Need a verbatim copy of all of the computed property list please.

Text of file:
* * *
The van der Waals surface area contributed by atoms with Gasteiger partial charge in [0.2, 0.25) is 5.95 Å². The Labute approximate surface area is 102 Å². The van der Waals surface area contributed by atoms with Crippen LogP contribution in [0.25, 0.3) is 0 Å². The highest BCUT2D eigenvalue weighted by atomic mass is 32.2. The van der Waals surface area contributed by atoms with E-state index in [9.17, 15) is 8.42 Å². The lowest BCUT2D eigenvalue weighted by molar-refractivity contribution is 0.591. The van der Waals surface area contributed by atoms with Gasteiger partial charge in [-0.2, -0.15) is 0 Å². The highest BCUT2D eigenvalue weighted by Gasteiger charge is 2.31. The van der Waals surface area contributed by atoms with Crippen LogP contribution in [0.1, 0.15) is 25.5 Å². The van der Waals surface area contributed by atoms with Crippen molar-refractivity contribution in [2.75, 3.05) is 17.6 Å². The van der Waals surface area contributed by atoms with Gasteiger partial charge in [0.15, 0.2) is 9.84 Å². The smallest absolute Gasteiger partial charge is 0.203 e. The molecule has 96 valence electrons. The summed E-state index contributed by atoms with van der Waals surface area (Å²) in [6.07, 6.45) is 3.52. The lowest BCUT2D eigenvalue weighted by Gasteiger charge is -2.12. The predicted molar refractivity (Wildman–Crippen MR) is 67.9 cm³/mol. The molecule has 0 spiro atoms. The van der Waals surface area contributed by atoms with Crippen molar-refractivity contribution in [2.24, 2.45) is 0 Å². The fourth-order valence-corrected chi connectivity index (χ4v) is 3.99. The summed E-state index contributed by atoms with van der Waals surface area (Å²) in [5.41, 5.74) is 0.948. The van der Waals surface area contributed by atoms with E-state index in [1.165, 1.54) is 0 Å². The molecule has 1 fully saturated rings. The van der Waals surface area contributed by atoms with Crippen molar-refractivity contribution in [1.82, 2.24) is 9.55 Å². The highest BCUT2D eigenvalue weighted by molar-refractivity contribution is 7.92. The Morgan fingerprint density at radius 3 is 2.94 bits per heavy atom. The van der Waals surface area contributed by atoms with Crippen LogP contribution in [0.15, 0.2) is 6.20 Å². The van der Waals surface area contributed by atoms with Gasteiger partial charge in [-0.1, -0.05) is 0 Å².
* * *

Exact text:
The van der Waals surface area contributed by atoms with Gasteiger partial charge in [0.2, 0.25) is 5.95 Å². The Labute approximate surface area is 102 Å². The van der Waals surface area contributed by atoms with Crippen LogP contribution in [0.25, 0.3) is 0 Å². The highest BCUT2D eigenvalue weighted by atomic mass is 32.2. The van der Waals surface area contributed by atoms with E-state index in [9.17, 15) is 8.42 Å². The lowest BCUT2D eigenvalue weighted by molar-refractivity contribution is 0.591. The van der Waals surface area contributed by atoms with Gasteiger partial charge in [-0.2, -0.15) is 0 Å². The highest BCUT2D eigenvalue weighted by Gasteiger charge is 2.31. The van der Waals surface area contributed by atoms with Crippen LogP contribution in [0.1, 0.15) is 25.5 Å². The van der Waals surface area contributed by atoms with Crippen molar-refractivity contribution in [2.75, 3.05) is 17.6 Å². The van der Waals surface area contributed by atoms with Gasteiger partial charge in [0.15, 0.2) is 9.84 Å². The smallest absolute Gasteiger partial charge is 0.203 e. The molecule has 96 valence electrons. The summed E-state index contributed by atoms with van der Waals surface area (Å²) in [6.07, 6.45) is 3.52. The lowest BCUT2D eigenvalue weighted by Gasteiger charge is -2.12. The predicted molar refractivity (Wildman–Crippen MR) is 67.9 cm³/mol. The molecule has 0 spiro atoms. The van der Waals surface area contributed by atoms with Crippen molar-refractivity contribution in [2.24, 2.45) is 0 Å². The fourth-order valence-corrected chi connectivity index (χ4v) is 3.99. The summed E-state index contributed by atoms with van der Waals surface area (Å²) in [5.41, 5.74) is 0.948. The van der Waals surface area contributed by atoms with E-state index in [1.165, 1.54) is 0 Å². The molecule has 1 fully saturated rings. The van der Waals surface area contributed by atoms with Crippen molar-refractivity contribution in [1.82, 2.24) is 9.55 Å². The highest BCUT2D eigenvalue weighted by molar-refractivity contribution is 7.92. The Morgan fingerprint density at radius 3 is 2.94 bits per heavy atom. The van der Waals surface area contributed by atoms with Crippen LogP contribution in [0.15, 0.2) is 6.20 Å². The van der Waals surface area contributed by atoms with Gasteiger partial charge in [-0.1, -0.05) is 0 Å².